Catie Ginsburg of Partisan Records on Bringing Fela Kuti's Music to Modern Audiences

Plus, how the label works with new artists to identify potential brand partnerships

Catie Ginsburg is head of sync and partnerships at Left Music, Partisan Records and Knitting Factory Records. She works with genre-spanning artists from Cigarettes After Sex, IDLES and The Black Angels to Fontaines DC and Laura Marling.

Over the last decade, Catie has worked closely with the Fela Kuti estate, reissuing his entire catalog both digitally and on vinyl, and has worked with artists such as Erykah Badu to curate limited edition vinyl box sets. Catie has worked with a variety of brands including Carhartt, Gucci, Stella Artois, Jameson, Ralph Lauren, Supreme, Apple, Google, Levi’s, Vans, etc., and has placed a plethora of music in TV shows, games, trailers and films such as Peaky Blinders, Killing Eve, Atlanta, High Maintenance, Narcos, Grand Theft Auto, Red Dead Redemption, Sony Pictures, Universal Pictures, A24 and more.

We caught up with Catie for our Liner Notes series to learn more about her musical tastes and journey through the years, as well as recent work she's proud of and admired.


Catie, tell us...

Where you grew up, and where you live now.

I grew up in Fort Worth, Texas, spent a few years in NYC and London, and now I'm currently in Los Angeles.

Your earliest musical memory.

For some reason the first memory that pops into my mind is my dad's VHS of Queen Live at Wembley Stadium playing on our TV. I have this vivid image of Freddie Mercury prowling the stage in a yellow jacket with a million buckles. 

Your first concert.

The first concert my parents took me to was Peter, Paul and Mary when I was like 6 months old. But my first concert that I chose to go to was Barenaked Ladies with Semisonic opening. I went with my best friend and her babysitter, who we made buy a ticket two rows behind us so we could act like we were at the show solo without a chaperone. We legit thought we were the coolest 12-year-olds in the world. Fourth row singing every single word to "One Week" wearing matching Limited Too halter tops and Dr Pepper Lipsmackers. Wow.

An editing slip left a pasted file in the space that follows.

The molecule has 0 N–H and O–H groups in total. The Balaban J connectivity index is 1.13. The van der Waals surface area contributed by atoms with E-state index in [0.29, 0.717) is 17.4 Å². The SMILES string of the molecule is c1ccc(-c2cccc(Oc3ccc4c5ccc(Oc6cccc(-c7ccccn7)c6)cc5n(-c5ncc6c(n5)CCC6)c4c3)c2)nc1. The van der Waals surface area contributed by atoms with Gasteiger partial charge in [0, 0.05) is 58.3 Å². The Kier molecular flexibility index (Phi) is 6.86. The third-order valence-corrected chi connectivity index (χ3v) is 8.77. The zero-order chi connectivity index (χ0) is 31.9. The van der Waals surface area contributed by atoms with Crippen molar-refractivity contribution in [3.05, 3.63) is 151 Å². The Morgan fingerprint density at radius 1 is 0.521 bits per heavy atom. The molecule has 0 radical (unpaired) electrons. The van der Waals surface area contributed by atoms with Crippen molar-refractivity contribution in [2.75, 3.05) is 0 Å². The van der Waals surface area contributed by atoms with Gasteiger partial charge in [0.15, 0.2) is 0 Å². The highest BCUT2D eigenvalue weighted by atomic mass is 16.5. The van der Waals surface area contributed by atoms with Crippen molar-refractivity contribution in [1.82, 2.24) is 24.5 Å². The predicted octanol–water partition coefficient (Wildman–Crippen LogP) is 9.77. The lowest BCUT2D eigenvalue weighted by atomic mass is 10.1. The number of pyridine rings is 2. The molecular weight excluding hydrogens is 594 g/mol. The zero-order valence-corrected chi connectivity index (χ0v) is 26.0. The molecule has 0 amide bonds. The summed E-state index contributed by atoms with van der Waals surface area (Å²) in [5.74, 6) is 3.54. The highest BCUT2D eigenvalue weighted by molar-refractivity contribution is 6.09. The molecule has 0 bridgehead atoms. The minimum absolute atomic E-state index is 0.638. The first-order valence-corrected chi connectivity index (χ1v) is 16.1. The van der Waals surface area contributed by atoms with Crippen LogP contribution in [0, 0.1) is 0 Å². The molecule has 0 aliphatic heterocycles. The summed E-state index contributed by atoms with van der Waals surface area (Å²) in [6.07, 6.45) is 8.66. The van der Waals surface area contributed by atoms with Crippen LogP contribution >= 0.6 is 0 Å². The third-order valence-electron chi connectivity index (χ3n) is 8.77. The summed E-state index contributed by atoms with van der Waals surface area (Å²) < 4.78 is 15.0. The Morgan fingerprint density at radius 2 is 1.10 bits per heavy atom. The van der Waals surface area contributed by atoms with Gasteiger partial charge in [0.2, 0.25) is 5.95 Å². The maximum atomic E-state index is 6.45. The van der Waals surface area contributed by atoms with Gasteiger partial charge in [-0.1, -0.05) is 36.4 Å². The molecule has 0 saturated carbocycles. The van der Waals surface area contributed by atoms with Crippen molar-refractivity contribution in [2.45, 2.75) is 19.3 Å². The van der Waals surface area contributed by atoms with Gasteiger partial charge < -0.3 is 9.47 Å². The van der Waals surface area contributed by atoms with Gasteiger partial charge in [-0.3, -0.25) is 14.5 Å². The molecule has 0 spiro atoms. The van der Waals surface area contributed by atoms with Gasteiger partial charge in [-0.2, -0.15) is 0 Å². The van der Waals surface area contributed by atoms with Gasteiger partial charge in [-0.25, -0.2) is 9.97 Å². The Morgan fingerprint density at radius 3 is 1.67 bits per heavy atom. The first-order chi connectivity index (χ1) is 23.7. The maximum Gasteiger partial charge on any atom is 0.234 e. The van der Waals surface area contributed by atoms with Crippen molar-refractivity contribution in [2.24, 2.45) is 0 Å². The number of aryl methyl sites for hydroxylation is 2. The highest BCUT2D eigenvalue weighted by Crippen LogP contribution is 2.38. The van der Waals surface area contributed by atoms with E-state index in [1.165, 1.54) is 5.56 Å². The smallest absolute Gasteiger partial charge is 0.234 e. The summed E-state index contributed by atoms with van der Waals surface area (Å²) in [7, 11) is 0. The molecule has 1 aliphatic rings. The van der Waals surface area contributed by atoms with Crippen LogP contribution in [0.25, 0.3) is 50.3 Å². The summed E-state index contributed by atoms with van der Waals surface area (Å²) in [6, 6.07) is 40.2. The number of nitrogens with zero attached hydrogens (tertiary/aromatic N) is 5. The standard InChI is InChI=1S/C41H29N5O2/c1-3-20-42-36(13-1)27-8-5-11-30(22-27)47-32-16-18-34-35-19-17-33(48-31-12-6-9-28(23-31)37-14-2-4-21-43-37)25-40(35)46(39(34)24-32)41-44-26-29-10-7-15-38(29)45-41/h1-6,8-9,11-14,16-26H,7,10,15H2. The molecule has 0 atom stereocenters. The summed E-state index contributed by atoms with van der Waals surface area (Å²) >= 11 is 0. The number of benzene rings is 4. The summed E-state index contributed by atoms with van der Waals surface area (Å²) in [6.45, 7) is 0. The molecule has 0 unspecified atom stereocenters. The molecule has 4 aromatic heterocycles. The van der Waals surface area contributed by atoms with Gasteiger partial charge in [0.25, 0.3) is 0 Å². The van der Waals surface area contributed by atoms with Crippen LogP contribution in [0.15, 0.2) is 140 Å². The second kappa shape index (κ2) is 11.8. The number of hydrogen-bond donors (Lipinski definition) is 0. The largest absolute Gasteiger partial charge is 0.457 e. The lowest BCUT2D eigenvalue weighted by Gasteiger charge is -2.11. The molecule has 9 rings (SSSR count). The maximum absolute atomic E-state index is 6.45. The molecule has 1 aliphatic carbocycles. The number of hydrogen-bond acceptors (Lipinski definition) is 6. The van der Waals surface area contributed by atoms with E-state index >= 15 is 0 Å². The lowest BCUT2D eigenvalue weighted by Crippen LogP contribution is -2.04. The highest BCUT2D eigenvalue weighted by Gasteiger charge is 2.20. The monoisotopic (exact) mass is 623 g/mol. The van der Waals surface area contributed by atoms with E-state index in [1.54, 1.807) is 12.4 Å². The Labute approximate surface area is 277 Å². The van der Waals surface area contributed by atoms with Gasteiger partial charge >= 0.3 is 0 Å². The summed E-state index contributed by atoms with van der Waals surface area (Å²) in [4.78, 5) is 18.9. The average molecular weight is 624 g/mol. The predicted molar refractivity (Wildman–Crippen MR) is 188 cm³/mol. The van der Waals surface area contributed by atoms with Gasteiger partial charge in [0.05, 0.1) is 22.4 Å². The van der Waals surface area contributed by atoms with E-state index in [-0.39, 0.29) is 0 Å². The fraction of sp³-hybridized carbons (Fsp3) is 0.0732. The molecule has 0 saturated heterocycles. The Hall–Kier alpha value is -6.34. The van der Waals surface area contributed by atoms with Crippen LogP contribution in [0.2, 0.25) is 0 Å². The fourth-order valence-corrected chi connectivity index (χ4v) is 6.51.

Your favorite band/musician.

The Velvet Underground. They cracked my brain open. Somehow I ended up with a burned mix CD from one of my friend's older brothers and it included "Sunday Morning" and "Heroin." I ate it up and eventually downloaded The Velvet Underground & Nico on Limewire, and from that point on I was ready to leave Texas and move to NYC as soon as I possibly could. I had an art class in high school and you were allowed to bring in CDs to play on the boombox to listen to while everyone worked. I was so obsessed with their song "Heroin" that I burned it on a CD like 12 times so I wouldn't have to press repeat and played it the entire class period. My teacher wasn't so stoked, and after that we were no longer allowed to bring in our own music—FM radio only. I'm not much of a crier, and when Lou Reed died in 2013, I spent the day weeping on the couch with my ex-boyfriend in Bushwick. VU opened my eyes to a whole new world of music, fashion, books and films and was the entry point for me to discover everyone from from the Stooges to Spiritualized to the Strokes.

How you get your music these days.

Shazam comes through for me all the time. I'm a huge fan of NTS Radio; whenever I'm stuck in a rut I turn to them for help and guidance. I need to shout out La Bestia in CDMX because they're the sweetest humans. We have a Partisan Slack channel where everyone is dropping in new and newly discovered music recommendations; it's the closest we can get to an office aux cord and some of my co-workers have very good taste. I also have a DJ collective—what up DJ Babes Abroad—with my two best friends, and the three of us are constantly sharing our music obsessions with each other.

Your favorite place to see a concert.

Glastonbury Pyramid stage on a dry, warm British summer night is one of the most special places on earth to see a show.

Your favorite music video.

I'm giving you two: Beyoncé "Formation." I was kinda drunk alone in a hotel room in Paris the first time I saw it, and it literally made me gasp out loud. The artistry, the power, the pride, and the way she captured the New Orleans essence in such a visceral way. She's worthy of every single accolade sent her way.

Blink 182 "What's My Age Again"—which I've just realized came out 23 years ago 😯—was such a defining track in my middle school years. I remember seeing the video on MTV of three of them running around naked and just thinking it was the wildest craziest thing ever. And Tom DeLonge was so hot back then.